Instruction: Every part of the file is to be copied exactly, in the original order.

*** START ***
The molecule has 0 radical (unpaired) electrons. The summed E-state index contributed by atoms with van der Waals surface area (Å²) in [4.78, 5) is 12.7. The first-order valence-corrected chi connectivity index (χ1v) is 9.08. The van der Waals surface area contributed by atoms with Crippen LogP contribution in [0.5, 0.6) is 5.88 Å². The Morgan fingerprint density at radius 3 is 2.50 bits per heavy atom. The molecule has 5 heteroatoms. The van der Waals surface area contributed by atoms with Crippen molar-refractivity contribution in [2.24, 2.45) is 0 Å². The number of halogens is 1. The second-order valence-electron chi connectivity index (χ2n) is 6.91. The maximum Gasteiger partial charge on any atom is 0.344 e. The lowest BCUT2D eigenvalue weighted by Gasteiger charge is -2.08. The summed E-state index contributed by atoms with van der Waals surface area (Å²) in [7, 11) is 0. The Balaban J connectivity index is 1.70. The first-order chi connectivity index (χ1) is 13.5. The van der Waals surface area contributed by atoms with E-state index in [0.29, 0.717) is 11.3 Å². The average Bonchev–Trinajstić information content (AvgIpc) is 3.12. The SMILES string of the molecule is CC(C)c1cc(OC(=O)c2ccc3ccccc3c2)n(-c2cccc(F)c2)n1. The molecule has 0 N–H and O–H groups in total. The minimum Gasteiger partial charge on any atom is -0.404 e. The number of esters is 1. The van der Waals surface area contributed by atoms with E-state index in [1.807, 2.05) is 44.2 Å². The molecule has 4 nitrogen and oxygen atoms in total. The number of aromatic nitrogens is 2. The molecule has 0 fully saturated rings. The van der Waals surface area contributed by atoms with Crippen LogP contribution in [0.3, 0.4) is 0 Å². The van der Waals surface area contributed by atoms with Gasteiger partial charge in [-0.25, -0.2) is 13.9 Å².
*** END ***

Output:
The molecule has 0 radical (unpaired) electrons. The summed E-state index contributed by atoms with van der Waals surface area (Å²) in [4.78, 5) is 12.7. The first-order valence-corrected chi connectivity index (χ1v) is 9.08. The van der Waals surface area contributed by atoms with Crippen LogP contribution in [0.5, 0.6) is 5.88 Å². The Morgan fingerprint density at radius 3 is 2.50 bits per heavy atom. The molecule has 5 heteroatoms. The van der Waals surface area contributed by atoms with Crippen molar-refractivity contribution in [2.24, 2.45) is 0 Å². The number of halogens is 1. The second-order valence-electron chi connectivity index (χ2n) is 6.91. The maximum Gasteiger partial charge on any atom is 0.344 e. The lowest BCUT2D eigenvalue weighted by Gasteiger charge is -2.08. The summed E-state index contributed by atoms with van der Waals surface area (Å²) in [7, 11) is 0. The Balaban J connectivity index is 1.70. The first-order chi connectivity index (χ1) is 13.5. The van der Waals surface area contributed by atoms with E-state index in [0.29, 0.717) is 11.3 Å². The average Bonchev–Trinajstić information content (AvgIpc) is 3.12. The SMILES string of the molecule is CC(C)c1cc(OC(=O)c2ccc3ccccc3c2)n(-c2cccc(F)c2)n1. The molecule has 0 N–H and O–H groups in total. The minimum Gasteiger partial charge on any atom is -0.404 e. The number of esters is 1. The van der Waals surface area contributed by atoms with E-state index in [1.807, 2.05) is 44.2 Å². The molecule has 4 nitrogen and oxygen atoms in total. The number of aromatic nitrogens is 2. The molecule has 0 fully saturated rings. The van der Waals surface area contributed by atoms with Crippen LogP contribution in [0.3, 0.4) is 0 Å². The van der Waals surface area contributed by atoms with Gasteiger partial charge in [-0.25, -0.2) is 13.9 Å².